Here’s a nice post on energy prices at Macroblog (and he’s even one of my homies, who knew?) that is worth a read. Yes, as he points out, oil importing countries do see the increase in oil prices as an inward shift in their supply curve. But it’s also true that, unlike the early 1970s, the outward shift in the world demand for oil (largely spurred by China and India) is of greater magnitude, and is therefore unlikely to have the same macroeconomic effects as the oil price spikes of 1973-4 and 1978-9.
Mr. Macroblog also usefully points us to a very informative post at Calculated Risk, involving graphs and the like that explain things nicely. For instance, he shows that when there’s a demand increase and the supply of the good is inelastic, prices can spike. The money question is whether or not, and how quickly, suppliers respond to the price increase and bring more supply to market. If supply is that inelastic because suppliers are so close to their production capacity constraints, then that’s not so likely.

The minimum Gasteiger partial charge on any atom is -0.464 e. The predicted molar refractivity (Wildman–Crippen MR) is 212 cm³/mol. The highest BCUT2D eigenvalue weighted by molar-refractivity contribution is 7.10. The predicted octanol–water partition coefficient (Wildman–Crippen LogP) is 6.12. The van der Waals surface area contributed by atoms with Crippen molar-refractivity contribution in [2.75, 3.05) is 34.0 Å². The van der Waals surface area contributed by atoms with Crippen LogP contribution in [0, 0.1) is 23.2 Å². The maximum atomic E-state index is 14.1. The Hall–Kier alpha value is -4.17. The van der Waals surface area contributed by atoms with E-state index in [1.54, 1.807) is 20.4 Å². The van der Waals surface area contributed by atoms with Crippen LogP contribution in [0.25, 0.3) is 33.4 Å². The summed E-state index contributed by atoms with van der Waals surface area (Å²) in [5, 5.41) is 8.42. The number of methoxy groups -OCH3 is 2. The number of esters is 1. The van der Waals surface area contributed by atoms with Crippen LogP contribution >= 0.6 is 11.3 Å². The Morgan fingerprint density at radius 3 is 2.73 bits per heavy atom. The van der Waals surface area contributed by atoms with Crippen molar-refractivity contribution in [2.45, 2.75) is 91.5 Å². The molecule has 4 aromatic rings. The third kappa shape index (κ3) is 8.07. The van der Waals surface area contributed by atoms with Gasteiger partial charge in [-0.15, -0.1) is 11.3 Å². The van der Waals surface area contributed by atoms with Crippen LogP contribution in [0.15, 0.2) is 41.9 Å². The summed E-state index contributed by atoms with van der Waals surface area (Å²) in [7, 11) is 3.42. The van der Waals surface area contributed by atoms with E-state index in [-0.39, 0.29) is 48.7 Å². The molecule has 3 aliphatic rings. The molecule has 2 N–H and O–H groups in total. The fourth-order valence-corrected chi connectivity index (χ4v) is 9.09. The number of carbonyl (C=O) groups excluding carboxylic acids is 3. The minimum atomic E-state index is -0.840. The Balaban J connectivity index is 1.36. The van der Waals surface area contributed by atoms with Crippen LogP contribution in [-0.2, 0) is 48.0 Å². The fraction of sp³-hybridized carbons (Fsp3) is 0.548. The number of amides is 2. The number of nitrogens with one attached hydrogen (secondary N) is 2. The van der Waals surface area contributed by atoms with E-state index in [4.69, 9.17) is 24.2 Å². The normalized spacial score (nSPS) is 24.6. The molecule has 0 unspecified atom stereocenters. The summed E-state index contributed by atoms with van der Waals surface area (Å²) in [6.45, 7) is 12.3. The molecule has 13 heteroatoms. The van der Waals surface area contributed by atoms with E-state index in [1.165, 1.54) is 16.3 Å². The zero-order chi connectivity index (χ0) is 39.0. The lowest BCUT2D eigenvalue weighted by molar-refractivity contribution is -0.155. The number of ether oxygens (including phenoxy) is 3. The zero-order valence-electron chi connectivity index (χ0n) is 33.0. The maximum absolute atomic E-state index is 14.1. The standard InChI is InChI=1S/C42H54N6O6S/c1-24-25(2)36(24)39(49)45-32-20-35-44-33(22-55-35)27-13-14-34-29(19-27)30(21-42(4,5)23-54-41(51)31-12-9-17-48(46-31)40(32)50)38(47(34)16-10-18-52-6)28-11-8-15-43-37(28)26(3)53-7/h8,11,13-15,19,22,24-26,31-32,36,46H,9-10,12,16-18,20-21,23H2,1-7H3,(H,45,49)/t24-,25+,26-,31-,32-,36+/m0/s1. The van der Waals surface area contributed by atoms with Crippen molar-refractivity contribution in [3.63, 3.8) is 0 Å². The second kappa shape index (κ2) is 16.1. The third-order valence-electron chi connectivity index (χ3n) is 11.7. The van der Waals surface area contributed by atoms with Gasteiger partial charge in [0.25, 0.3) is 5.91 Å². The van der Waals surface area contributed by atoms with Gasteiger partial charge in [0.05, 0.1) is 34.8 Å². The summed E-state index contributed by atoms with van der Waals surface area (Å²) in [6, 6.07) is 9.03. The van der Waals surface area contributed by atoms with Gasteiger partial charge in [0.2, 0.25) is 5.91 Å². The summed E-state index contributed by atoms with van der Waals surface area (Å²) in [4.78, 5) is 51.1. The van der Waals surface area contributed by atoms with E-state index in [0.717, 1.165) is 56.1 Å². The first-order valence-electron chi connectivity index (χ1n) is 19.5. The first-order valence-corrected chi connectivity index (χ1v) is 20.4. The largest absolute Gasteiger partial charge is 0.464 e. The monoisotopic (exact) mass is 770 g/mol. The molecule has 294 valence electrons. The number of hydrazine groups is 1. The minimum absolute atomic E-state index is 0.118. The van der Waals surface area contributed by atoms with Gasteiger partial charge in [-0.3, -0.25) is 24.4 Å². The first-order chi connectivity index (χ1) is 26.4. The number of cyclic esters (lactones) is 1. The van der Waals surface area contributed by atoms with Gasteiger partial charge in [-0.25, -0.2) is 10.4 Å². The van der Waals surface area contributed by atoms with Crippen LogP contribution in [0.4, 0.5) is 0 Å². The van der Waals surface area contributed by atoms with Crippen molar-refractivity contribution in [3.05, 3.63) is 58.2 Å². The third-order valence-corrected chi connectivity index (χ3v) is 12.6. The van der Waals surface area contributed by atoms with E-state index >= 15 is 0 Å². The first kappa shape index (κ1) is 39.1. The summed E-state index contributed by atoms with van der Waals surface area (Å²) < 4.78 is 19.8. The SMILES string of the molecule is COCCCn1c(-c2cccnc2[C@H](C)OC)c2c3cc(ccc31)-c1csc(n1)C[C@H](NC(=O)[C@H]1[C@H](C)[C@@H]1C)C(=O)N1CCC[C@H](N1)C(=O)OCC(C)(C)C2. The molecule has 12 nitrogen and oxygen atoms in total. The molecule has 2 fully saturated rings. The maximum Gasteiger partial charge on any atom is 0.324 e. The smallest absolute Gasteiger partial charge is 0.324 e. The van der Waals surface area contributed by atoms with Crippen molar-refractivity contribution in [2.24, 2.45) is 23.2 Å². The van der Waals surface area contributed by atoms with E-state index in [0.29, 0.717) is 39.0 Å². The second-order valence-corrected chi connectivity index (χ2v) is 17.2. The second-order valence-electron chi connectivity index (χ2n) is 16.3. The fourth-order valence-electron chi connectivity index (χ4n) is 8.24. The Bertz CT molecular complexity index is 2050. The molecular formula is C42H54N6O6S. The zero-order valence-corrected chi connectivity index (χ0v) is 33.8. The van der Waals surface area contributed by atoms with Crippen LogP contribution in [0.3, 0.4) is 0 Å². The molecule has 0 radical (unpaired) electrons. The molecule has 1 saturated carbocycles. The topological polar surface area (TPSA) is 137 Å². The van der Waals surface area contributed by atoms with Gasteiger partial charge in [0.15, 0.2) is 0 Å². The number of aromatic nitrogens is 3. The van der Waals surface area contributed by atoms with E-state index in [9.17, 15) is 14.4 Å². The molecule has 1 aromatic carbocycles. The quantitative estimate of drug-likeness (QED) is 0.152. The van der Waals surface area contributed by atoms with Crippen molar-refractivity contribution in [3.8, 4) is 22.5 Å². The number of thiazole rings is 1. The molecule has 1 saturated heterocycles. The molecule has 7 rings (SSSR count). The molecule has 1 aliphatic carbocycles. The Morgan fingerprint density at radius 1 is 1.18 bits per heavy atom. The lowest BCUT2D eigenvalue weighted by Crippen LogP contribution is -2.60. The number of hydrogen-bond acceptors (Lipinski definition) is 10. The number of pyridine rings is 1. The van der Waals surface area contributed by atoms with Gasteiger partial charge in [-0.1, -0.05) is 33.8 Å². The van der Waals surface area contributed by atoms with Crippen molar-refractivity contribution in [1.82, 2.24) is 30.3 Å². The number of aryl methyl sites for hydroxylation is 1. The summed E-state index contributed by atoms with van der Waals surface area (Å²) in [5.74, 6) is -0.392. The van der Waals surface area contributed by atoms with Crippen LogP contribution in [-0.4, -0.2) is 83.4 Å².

I have to say, I’m not going to indulge in any recession-related wailing and gnashing of teeth until the nominal price of gasoline goes above $5/gallon. If that happens in the next year, then we’re spending more for gasoline in real terms than we did in 1974, and then I’ll get my dander up, because the last thing I want to see happen again is 1974 (actually, personally, the last thing I want to see happen again is 1991, but that has nothing to do with the economy …)
Thanks to Economics Roundtable for the link to Macroblog.
UPDATE: See also this post from Steve Verdon on oil prices.